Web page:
Today, T&T celebrates Emancipation Day.
It should be a time for all of us to commemorate the end of perhaps the worst abuse and enslavement of a people in the history of the world.
Millions of Africans were forced from their homes and brought to the newly ‘discovered’ Americas to work for free under unimaginable brutality, and in the process, their dignity, culture and family life were all but stolen from them.
Even after they were ‘freed’ they were still forced to perform a period of service to their former masters, as the planter-class was able to get a transition period between slavery and true freedom.
Trinidad and Tobago as a country must be proud that it led the way and became the first place to recognise Emancipation with a national holiday.
We must all celebrate the freedom of emancipation but also reflect on the scars and the wrong that the forefathers of a large part of this population suffered.
This year’s celebrations also come at a tumultuous time in the country’s history, as crime and violence remain front and centre on the nation’s psyche with hundreds of citizens being murdered and robbery and assault seeming almost insignificant as people celebrate escaping with their lives.
The posting online of videos showing the viewing of fisherman Akini “Dole” Adams, adorned with gold, a block of what appears to be marijuana, hundreds of US and TT dollars, all while people were seeming to enjoy what to many would be macabre, is telling of the decay of a society.
Prime Minister Dr Keith Rowley’s recent statement in recognising that people of African descent are not doing very well in the society is not without merit.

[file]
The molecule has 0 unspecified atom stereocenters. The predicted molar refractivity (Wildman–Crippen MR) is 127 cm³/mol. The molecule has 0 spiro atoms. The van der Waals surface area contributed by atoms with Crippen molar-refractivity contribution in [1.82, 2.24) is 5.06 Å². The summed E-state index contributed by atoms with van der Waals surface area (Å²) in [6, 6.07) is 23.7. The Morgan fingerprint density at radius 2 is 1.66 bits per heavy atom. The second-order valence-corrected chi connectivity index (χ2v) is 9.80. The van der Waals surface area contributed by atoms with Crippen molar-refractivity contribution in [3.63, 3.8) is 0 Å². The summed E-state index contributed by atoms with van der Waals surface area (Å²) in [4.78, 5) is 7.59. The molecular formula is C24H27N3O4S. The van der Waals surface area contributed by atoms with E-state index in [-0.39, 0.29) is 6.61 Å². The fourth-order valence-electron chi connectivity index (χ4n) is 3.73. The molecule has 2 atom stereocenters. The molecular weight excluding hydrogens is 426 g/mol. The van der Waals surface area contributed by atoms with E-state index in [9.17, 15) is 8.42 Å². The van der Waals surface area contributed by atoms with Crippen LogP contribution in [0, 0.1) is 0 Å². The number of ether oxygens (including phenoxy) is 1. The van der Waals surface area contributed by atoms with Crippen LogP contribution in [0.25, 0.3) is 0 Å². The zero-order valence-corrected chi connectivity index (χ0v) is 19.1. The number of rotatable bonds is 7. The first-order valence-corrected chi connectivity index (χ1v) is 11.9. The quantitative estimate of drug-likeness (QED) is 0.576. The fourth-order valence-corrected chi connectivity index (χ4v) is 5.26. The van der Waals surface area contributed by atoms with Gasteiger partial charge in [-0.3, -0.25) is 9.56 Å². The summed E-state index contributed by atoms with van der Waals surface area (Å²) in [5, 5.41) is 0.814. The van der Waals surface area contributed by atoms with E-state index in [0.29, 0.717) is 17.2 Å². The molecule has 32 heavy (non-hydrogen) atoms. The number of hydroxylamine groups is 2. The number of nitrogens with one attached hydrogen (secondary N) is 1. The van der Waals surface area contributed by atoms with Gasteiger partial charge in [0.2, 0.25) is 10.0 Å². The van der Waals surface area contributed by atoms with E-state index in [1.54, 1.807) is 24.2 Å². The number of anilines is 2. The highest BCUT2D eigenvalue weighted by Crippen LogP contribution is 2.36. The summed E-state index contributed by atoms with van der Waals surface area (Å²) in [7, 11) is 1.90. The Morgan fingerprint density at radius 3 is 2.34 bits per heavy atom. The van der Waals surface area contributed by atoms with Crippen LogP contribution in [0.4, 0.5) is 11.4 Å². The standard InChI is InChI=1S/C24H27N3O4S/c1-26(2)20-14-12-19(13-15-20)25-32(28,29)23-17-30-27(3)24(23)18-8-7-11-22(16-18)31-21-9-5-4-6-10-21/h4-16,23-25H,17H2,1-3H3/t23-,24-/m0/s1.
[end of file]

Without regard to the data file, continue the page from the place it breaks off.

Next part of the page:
A 2017 IDB study revealed that in 2014, people of African descent were three times more likely to be murdered in Trinidad and Tobago than people East Indian descent.
It is a frightening reality that speaks to the killing of young black men, often by other young black men. The prison population also reflect a similar demographic.
These are harsh realities that do not just speak to violence but issues of family life, discrimination, failed opportunity, personal responsibility, culture and State failure.
In a plural society, it serves no one’s interest to have a large part of the population facing problems that are peculiar to that community and think it will not eventually touch all of us.
As we celebrate Emancipation Day, we must see it as an opportunity to redouble our efforts to forge a better society.
We must ask ourselves how as a society we can find solutions to the problems that we all face but which seem to translate in greater proportions to bad outcomes for people of African descent.
We owe it to ourselves, for the memory of those who suffered during slavery and to those who fought so hard for freedom.